The New York Times best-selling author brings back the Walker family in a multilayered thriller in which murders past and present connect the lives of three families.
Every summer, in an event that is commemorated throughout the Tohono O'odham Nation, the Queen of the Night flower blooms in the Arizona desert. But one couple's intended celebration is shattered by gunfire, the sole witness to the bloodshed a little girl who has lost the only family she's ever known.
To her rescue come Dr. Lani Walker, who sees the trauma of her own childhood reflected in her young patient, and Dan Pardee, an Iraq war veteran and member of an unorthodox border patrol unit called the Shadow Wolves. Joined by Pima County homicide investigator Brian Fellows, they must keep the child safe while tracking down a ruthless killer.
In a second case, retired homicide detective Brandon Walker is investigating the long unsolved murder of an Arizona State University coed. Now, after nearly half a century of silence, the one person who can shed light on that terrible incident is willing to talk. Meanwhile, Walker's wife, Diana Ladd, is reliving memories of a man whose death continues to haunt her in the present day.
As these crimes threaten to tear apart three separate families, the stories and traditions of the Tohono O'odham people remain just beneath the surface of the desert, providing illumination to events of both self-sacrifice and unspeakable evil.
©2010 J.A. Jance (P)2010 HarperCollins Publishers
"Dedicated to the late Tony Hillerman, Jance's brilliant fourth suspense novel featuring former homicide detective Brandon Walker and his wife, novelist Diana Ladd (after Day of the Dead), spans some 50 years, from a murder in 1959 in San Diego to a rash of killings in Thousand Oaks, Calif., and Tucson, Ariz., in 2009. Interwoven with these crimes are legends of the Tohono O'odham Indians (aka the Desert People) and the lives of such contemporary Native people as Lani Walker, Brandon and Diana's adopted daughter. Jance's masterful handling of a complex cast of characters makes it easy for the reader to appreciate the intricate web of relationships that bind them across generations." (Publishers Weekly)
J. A. Jance is on my very favorites list, but this one I wouldn't recommend for listening -- too many characters names, dates and times flash by too quickly. In a book I would have just flipped back a few pages to make sure of the character's name, etc. but with an I-pod that wasn't an option. If I had to do it over again I'd buy the book.
That said, I did love the story
I really enjoyed all the main/pertinent characters. Definitely different than usual. I wholeheartedly enjoyed the Native American aspect of the novel. I have read/heard all of the books, available to me, and loved them all... JoAnn Brady, J. P. Beaumont, I truly hope J. A. Jance writes more about these characters.
I am an avid eclectic reader.
This is a bit different than the other J. A. Jance books. I enjoyed this book and all the native American stories and legends as well as the information about plants and fauna of the desert. The Walker family was wove into an intriguing story and I hope that this becomes a new series. Jance always writes stories that you can hardly put down. Greg Itzin did a good job narrating this story.
If you like a serial killer, an unpunished murderer, dysfunctional families with terrible pasts told in choppy flashbacks, evil ghosts, fear of dementia and a little homosexuality all thrown in, then this might be a book you will like. The reader was very good. I have read almost all Jance books, but not sure I will spend money on any more. I like many of her characters in other series, but have only read one other in this series which was pretty good. Oh yes, you also get to hear the temperature in Tuscon every few minutes for some unknown reason.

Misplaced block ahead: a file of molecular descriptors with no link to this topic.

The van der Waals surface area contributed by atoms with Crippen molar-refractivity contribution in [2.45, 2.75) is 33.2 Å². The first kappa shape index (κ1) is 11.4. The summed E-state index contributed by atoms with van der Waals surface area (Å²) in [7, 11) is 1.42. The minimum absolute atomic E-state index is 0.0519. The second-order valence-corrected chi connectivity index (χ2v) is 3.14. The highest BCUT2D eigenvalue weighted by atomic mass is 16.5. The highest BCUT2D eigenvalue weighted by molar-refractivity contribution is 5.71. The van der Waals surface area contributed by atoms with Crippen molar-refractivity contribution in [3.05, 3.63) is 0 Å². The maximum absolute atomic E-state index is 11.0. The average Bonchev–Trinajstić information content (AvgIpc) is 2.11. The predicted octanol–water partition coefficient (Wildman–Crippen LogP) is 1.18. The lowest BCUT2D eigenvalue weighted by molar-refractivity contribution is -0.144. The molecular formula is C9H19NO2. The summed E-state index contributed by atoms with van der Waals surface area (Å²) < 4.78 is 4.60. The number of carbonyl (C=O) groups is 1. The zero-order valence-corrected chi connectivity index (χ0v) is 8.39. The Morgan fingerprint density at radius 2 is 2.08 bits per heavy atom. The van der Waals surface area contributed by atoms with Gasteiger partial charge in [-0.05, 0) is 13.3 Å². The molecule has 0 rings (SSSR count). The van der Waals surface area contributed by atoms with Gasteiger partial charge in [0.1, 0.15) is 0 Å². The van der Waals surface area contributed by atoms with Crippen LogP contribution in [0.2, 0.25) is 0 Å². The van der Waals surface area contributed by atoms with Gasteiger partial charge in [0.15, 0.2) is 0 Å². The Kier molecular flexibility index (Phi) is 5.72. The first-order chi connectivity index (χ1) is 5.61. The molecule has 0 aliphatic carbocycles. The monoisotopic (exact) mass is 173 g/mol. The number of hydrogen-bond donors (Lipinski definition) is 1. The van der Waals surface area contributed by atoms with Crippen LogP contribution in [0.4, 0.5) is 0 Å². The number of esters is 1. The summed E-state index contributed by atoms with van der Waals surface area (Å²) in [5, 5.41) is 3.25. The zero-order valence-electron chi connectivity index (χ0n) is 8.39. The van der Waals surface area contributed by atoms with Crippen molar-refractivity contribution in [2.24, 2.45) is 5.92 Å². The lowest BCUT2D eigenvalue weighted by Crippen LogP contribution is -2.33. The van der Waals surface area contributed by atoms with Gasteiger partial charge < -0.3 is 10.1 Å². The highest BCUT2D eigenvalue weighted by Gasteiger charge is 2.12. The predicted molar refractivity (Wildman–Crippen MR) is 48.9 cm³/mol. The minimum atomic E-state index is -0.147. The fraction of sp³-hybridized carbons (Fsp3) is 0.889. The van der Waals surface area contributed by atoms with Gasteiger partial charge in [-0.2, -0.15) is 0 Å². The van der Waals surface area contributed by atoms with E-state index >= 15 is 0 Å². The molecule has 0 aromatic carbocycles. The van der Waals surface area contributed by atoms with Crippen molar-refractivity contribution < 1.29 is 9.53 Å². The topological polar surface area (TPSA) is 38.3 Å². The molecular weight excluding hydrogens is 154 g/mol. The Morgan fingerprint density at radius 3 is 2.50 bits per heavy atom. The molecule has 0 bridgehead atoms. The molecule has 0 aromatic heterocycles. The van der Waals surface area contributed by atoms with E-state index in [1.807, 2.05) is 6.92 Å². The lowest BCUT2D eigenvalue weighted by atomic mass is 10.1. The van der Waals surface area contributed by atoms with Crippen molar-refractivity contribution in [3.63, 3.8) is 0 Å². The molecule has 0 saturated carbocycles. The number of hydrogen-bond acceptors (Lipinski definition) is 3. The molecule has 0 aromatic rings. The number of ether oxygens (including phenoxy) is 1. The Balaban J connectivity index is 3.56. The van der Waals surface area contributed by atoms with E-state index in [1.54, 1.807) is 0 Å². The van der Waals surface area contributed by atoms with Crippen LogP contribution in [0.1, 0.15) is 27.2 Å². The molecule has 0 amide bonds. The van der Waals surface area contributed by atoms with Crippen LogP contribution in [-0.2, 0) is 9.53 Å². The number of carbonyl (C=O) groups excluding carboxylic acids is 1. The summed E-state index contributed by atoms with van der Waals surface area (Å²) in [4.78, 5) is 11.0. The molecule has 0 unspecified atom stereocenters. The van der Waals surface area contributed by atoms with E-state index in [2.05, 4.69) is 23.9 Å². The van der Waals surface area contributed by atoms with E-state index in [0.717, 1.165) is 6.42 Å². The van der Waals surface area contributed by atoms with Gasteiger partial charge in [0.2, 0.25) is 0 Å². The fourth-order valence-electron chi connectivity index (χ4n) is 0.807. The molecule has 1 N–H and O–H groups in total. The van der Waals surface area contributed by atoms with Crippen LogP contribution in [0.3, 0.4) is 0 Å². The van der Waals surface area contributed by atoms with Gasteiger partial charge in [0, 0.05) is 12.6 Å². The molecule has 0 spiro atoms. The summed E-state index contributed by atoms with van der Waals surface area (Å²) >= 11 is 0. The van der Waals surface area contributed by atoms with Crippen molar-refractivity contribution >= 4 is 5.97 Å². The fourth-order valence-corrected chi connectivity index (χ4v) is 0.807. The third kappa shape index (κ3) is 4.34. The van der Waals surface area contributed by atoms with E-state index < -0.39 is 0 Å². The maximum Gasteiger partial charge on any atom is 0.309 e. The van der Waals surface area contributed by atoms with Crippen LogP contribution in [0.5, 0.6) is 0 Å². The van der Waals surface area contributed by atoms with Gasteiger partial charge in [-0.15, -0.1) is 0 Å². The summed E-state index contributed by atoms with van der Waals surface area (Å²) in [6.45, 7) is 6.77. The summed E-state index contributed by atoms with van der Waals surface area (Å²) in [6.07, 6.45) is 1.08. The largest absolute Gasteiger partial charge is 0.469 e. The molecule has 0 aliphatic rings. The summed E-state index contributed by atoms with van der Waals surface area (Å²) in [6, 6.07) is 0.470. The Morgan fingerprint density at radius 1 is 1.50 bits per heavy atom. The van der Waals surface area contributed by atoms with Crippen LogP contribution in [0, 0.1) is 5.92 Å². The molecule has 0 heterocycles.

The beginning of this story was really screwy. I had to keep backing it up to figure out what was going on. The split between each stage setting narrative was not smooth, and I had trouble keeping the characters sorted out in the beginning. After that point the story unfolded pretty well, but I was looking for more to the whole story. The plot would have been much better if the killer would have seemed more realistic to me. I couldn't figure out how to respond to him.
The rest of the story was very good, and I especially liked how the writer handled the little girl and the people around her.
I have a lot of J.A. Jance books but this one is to hard to keep up with. to many stories switching around and around.
did ok just confusing
most of them
I will definately watch the intros before I buy another
This was not the usual J. A. Jance book. The characters were very interesting and the history and native american legend added to the plot. I did not want to put this one down. The complex family dynamics and wonderful adoptions stories were inspiring. A very good book!
Although a very good book, the plot is sometimes hard to follow. There are many seemingly unrelated tangents that finally come together in the very end of the book. Interesting.
At the beginning, I was confused with all the bits of information about various people. But as the story unraveled, the relationship and meaning came into focus. A great listen.
Being an Arizona native Jance brings the trueness of the countryside to life and weaves, as only she can the traditions and the reason to visit for while and stay for a lifetime. I stumbled onto her books a few years ago and have eagerly waited for each installment. One of the many things I Love about her books is they are possible, it could really happen. I love reading the extraordinary feats of some authors but Jance never disapppoints with her characters or her story lines. I don;'t think I stopped listening until the last moment. A must read!
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